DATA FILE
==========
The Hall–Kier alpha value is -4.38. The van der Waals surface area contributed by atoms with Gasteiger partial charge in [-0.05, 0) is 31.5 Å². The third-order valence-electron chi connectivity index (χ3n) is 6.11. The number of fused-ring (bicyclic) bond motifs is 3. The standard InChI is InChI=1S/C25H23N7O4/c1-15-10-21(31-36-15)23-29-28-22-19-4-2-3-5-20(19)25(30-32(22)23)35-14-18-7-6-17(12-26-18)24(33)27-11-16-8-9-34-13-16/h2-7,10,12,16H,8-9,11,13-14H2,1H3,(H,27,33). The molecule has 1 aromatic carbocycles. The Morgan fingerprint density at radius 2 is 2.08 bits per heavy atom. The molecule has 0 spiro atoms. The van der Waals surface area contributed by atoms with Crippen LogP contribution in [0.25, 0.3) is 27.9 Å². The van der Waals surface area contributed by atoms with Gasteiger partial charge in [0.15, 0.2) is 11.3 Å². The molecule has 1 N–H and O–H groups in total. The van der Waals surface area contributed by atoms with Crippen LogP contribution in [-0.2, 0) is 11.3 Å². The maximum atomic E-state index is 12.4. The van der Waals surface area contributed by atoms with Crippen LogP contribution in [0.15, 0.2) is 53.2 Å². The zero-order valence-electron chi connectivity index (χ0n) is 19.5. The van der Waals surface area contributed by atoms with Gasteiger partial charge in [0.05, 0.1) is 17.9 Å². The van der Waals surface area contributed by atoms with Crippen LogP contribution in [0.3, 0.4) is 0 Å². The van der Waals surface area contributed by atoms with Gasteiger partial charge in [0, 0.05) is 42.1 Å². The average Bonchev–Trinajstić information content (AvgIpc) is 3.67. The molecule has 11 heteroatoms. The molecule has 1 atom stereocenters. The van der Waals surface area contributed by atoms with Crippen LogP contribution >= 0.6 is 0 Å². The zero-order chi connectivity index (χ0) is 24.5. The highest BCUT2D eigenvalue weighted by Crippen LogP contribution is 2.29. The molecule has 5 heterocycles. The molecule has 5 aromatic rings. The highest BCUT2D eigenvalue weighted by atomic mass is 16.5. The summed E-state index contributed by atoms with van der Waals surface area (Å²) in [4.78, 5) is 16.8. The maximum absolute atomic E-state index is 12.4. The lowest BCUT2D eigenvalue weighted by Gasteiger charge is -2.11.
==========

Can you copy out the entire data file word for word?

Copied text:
The Hall–Kier alpha value is -4.38. The van der Waals surface area contributed by atoms with Gasteiger partial charge in [-0.05, 0) is 31.5 Å². The third-order valence-electron chi connectivity index (χ3n) is 6.11. The number of fused-ring (bicyclic) bond motifs is 3. The standard InChI is InChI=1S/C25H23N7O4/c1-15-10-21(31-36-15)23-29-28-22-19-4-2-3-5-20(19)25(30-32(22)23)35-14-18-7-6-17(12-26-18)24(33)27-11-16-8-9-34-13-16/h2-7,10,12,16H,8-9,11,13-14H2,1H3,(H,27,33). The molecule has 1 aromatic carbocycles. The Morgan fingerprint density at radius 2 is 2.08 bits per heavy atom. The molecule has 0 spiro atoms. The van der Waals surface area contributed by atoms with Crippen LogP contribution in [0.25, 0.3) is 27.9 Å². The van der Waals surface area contributed by atoms with Gasteiger partial charge in [0.15, 0.2) is 11.3 Å². The molecule has 1 N–H and O–H groups in total. The van der Waals surface area contributed by atoms with Crippen LogP contribution in [-0.2, 0) is 11.3 Å². The maximum atomic E-state index is 12.4. The van der Waals surface area contributed by atoms with Crippen LogP contribution in [0.15, 0.2) is 53.2 Å². The zero-order valence-electron chi connectivity index (χ0n) is 19.5. The van der Waals surface area contributed by atoms with Gasteiger partial charge in [0.05, 0.1) is 17.9 Å². The van der Waals surface area contributed by atoms with Crippen LogP contribution in [0.3, 0.4) is 0 Å². The van der Waals surface area contributed by atoms with Gasteiger partial charge in [0, 0.05) is 42.1 Å². The average Bonchev–Trinajstić information content (AvgIpc) is 3.67. The molecule has 11 heteroatoms. The molecule has 1 atom stereocenters. The van der Waals surface area contributed by atoms with Crippen LogP contribution >= 0.6 is 0 Å². The zero-order chi connectivity index (χ0) is 24.5. The highest BCUT2D eigenvalue weighted by Crippen LogP contribution is 2.29. The molecule has 5 heterocycles. The molecule has 5 aromatic rings. The highest BCUT2D eigenvalue weighted by atomic mass is 16.5. The summed E-state index contributed by atoms with van der Waals surface area (Å²) in [4.78, 5) is 16.8. The maximum absolute atomic E-state index is 12.4. The lowest BCUT2D eigenvalue weighted by Gasteiger charge is -2.11.